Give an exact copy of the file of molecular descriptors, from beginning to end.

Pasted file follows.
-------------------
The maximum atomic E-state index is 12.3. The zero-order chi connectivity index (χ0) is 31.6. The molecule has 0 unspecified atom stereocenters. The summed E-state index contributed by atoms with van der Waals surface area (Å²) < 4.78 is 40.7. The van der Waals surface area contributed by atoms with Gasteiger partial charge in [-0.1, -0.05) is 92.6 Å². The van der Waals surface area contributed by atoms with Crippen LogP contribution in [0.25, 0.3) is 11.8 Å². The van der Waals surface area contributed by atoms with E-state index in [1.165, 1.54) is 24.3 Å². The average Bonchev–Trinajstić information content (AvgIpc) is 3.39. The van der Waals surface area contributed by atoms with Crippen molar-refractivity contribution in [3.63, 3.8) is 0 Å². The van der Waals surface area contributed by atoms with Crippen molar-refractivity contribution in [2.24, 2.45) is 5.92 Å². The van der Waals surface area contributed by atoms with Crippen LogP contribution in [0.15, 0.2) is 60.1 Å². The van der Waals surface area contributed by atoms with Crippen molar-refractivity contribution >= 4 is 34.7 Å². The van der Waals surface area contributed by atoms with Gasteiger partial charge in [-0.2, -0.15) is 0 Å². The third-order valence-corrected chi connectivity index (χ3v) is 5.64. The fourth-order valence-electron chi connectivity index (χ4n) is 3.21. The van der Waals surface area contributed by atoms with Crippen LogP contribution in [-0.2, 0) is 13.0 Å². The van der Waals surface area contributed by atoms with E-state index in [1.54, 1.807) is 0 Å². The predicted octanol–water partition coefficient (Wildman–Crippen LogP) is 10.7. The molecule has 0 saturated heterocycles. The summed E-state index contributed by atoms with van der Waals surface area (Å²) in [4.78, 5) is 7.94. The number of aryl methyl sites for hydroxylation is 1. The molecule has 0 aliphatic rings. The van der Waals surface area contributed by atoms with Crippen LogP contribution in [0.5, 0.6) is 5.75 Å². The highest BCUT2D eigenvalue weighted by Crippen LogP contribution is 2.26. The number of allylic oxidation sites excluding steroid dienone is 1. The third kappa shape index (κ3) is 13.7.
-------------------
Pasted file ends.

The maximum atomic E-state index is 12.3. The zero-order chi connectivity index (χ0) is 31.6. The molecule has 0 unspecified atom stereocenters. The summed E-state index contributed by atoms with van der Waals surface area (Å²) < 4.78 is 40.7. The van der Waals surface area contributed by atoms with Gasteiger partial charge in [-0.1, -0.05) is 92.6 Å². The van der Waals surface area contributed by atoms with Crippen LogP contribution in [0.25, 0.3) is 11.8 Å². The van der Waals surface area contributed by atoms with E-state index in [1.165, 1.54) is 24.3 Å². The average Bonchev–Trinajstić information content (AvgIpc) is 3.39. The van der Waals surface area contributed by atoms with Crippen molar-refractivity contribution in [3.63, 3.8) is 0 Å². The van der Waals surface area contributed by atoms with Crippen molar-refractivity contribution in [2.24, 2.45) is 5.92 Å². The van der Waals surface area contributed by atoms with Crippen LogP contribution in [0.15, 0.2) is 60.1 Å². The van der Waals surface area contributed by atoms with Crippen molar-refractivity contribution >= 4 is 34.7 Å². The van der Waals surface area contributed by atoms with Gasteiger partial charge in [-0.2, -0.15) is 0 Å². The third-order valence-corrected chi connectivity index (χ3v) is 5.64. The fourth-order valence-electron chi connectivity index (χ4n) is 3.21. The van der Waals surface area contributed by atoms with Crippen LogP contribution in [-0.2, 0) is 13.0 Å². The van der Waals surface area contributed by atoms with E-state index in [1.54, 1.807) is 0 Å². The predicted octanol–water partition coefficient (Wildman–Crippen LogP) is 10.7. The molecule has 0 saturated heterocycles. The summed E-state index contributed by atoms with van der Waals surface area (Å²) in [4.78, 5) is 7.94. The number of aryl methyl sites for hydroxylation is 1. The molecule has 0 aliphatic rings. The van der Waals surface area contributed by atoms with Crippen LogP contribution in [0.5, 0.6) is 5.75 Å². The highest BCUT2D eigenvalue weighted by Crippen LogP contribution is 2.26. The number of allylic oxidation sites excluding steroid dienone is 1. The third kappa shape index (κ3) is 13.7.